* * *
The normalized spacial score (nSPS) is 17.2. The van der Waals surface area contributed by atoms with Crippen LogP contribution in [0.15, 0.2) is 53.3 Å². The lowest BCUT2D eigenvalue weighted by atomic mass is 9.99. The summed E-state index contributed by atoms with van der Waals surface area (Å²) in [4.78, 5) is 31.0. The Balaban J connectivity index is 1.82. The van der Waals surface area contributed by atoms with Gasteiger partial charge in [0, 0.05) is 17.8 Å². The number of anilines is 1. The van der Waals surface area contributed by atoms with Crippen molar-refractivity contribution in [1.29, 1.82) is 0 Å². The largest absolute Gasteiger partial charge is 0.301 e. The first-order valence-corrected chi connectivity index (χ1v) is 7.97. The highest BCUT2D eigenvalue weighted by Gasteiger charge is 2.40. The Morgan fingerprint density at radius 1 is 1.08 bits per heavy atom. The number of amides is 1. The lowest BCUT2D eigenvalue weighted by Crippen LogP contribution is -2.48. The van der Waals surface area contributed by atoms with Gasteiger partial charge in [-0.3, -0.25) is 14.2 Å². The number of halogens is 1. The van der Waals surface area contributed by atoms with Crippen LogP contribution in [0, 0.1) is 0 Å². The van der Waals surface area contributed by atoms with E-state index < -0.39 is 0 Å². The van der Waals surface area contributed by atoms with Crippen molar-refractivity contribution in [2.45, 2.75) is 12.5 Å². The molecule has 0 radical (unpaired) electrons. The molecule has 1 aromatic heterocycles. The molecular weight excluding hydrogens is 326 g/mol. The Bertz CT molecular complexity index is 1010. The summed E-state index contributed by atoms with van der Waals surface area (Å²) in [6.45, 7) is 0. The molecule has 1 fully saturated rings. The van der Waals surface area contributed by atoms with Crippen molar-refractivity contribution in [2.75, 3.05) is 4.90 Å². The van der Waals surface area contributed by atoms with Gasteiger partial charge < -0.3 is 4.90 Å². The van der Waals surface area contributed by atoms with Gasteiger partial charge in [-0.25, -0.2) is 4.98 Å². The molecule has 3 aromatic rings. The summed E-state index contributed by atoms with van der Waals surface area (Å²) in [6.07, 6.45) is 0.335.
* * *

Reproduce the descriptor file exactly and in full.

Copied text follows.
The normalized spacial score (nSPS) is 17.2. The van der Waals surface area contributed by atoms with Crippen LogP contribution in [0.15, 0.2) is 53.3 Å². The lowest BCUT2D eigenvalue weighted by atomic mass is 9.99. The summed E-state index contributed by atoms with van der Waals surface area (Å²) in [4.78, 5) is 31.0. The Balaban J connectivity index is 1.82. The van der Waals surface area contributed by atoms with Gasteiger partial charge in [0, 0.05) is 17.8 Å². The number of anilines is 1. The van der Waals surface area contributed by atoms with Crippen molar-refractivity contribution in [1.29, 1.82) is 0 Å². The largest absolute Gasteiger partial charge is 0.301 e. The first-order valence-corrected chi connectivity index (χ1v) is 7.97. The highest BCUT2D eigenvalue weighted by Gasteiger charge is 2.40. The Morgan fingerprint density at radius 1 is 1.08 bits per heavy atom. The number of amides is 1. The lowest BCUT2D eigenvalue weighted by Crippen LogP contribution is -2.48. The van der Waals surface area contributed by atoms with Gasteiger partial charge in [-0.3, -0.25) is 14.2 Å². The number of halogens is 1. The van der Waals surface area contributed by atoms with Crippen LogP contribution in [0, 0.1) is 0 Å². The van der Waals surface area contributed by atoms with E-state index < -0.39 is 0 Å². The van der Waals surface area contributed by atoms with Crippen molar-refractivity contribution in [2.45, 2.75) is 12.5 Å². The molecule has 0 radical (unpaired) electrons. The molecule has 1 aromatic heterocycles. The molecular weight excluding hydrogens is 326 g/mol. The Bertz CT molecular complexity index is 1010. The summed E-state index contributed by atoms with van der Waals surface area (Å²) in [6.45, 7) is 0. The molecule has 1 fully saturated rings. The van der Waals surface area contributed by atoms with Crippen molar-refractivity contribution in [2.75, 3.05) is 4.90 Å². The van der Waals surface area contributed by atoms with Gasteiger partial charge < -0.3 is 4.90 Å². The van der Waals surface area contributed by atoms with Gasteiger partial charge in [-0.25, -0.2) is 4.98 Å². The molecule has 3 aromatic rings. The summed E-state index contributed by atoms with van der Waals surface area (Å²) in [6.07, 6.45) is 0.335.